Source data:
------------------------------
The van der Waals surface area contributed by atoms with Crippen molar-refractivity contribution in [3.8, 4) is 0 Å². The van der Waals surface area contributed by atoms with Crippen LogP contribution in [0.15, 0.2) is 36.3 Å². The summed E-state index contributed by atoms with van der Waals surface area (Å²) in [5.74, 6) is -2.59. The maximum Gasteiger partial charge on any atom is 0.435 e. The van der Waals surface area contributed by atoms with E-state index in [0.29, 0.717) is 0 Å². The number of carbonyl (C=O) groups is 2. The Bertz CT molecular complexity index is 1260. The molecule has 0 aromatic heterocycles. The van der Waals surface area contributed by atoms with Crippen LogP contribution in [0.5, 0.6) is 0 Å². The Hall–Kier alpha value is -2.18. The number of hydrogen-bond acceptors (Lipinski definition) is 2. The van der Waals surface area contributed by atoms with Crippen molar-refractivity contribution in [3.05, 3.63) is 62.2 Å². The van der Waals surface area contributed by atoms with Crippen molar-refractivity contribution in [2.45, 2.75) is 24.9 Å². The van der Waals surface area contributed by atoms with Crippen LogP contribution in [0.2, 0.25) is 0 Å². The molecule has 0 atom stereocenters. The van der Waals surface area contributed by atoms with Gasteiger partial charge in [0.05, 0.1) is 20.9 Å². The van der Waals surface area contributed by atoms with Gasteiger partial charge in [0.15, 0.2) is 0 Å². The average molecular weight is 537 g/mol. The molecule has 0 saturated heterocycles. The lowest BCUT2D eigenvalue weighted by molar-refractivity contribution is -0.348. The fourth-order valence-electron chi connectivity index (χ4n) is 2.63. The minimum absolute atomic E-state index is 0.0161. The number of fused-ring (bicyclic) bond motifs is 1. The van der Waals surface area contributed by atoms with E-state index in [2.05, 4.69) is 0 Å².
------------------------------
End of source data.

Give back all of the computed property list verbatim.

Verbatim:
The van der Waals surface area contributed by atoms with Crippen molar-refractivity contribution in [3.8, 4) is 0 Å². The van der Waals surface area contributed by atoms with Crippen LogP contribution in [0.15, 0.2) is 36.3 Å². The summed E-state index contributed by atoms with van der Waals surface area (Å²) in [5.74, 6) is -2.59. The maximum Gasteiger partial charge on any atom is 0.435 e. The van der Waals surface area contributed by atoms with E-state index in [0.29, 0.717) is 0 Å². The number of carbonyl (C=O) groups is 2. The Bertz CT molecular complexity index is 1260. The molecule has 0 aromatic heterocycles. The van der Waals surface area contributed by atoms with Crippen LogP contribution in [0.5, 0.6) is 0 Å². The Hall–Kier alpha value is -2.18. The number of hydrogen-bond acceptors (Lipinski definition) is 2. The van der Waals surface area contributed by atoms with Crippen molar-refractivity contribution in [3.05, 3.63) is 62.2 Å². The van der Waals surface area contributed by atoms with Crippen molar-refractivity contribution in [2.45, 2.75) is 24.9 Å². The van der Waals surface area contributed by atoms with Crippen LogP contribution in [0.2, 0.25) is 0 Å². The molecule has 0 atom stereocenters. The van der Waals surface area contributed by atoms with Gasteiger partial charge in [0.05, 0.1) is 20.9 Å². The van der Waals surface area contributed by atoms with Gasteiger partial charge in [0.15, 0.2) is 0 Å². The average molecular weight is 537 g/mol. The molecule has 0 saturated heterocycles. The lowest BCUT2D eigenvalue weighted by molar-refractivity contribution is -0.348. The fourth-order valence-electron chi connectivity index (χ4n) is 2.63. The minimum absolute atomic E-state index is 0.0161. The number of fused-ring (bicyclic) bond motifs is 1. The van der Waals surface area contributed by atoms with E-state index in [2.05, 4.69) is 0 Å².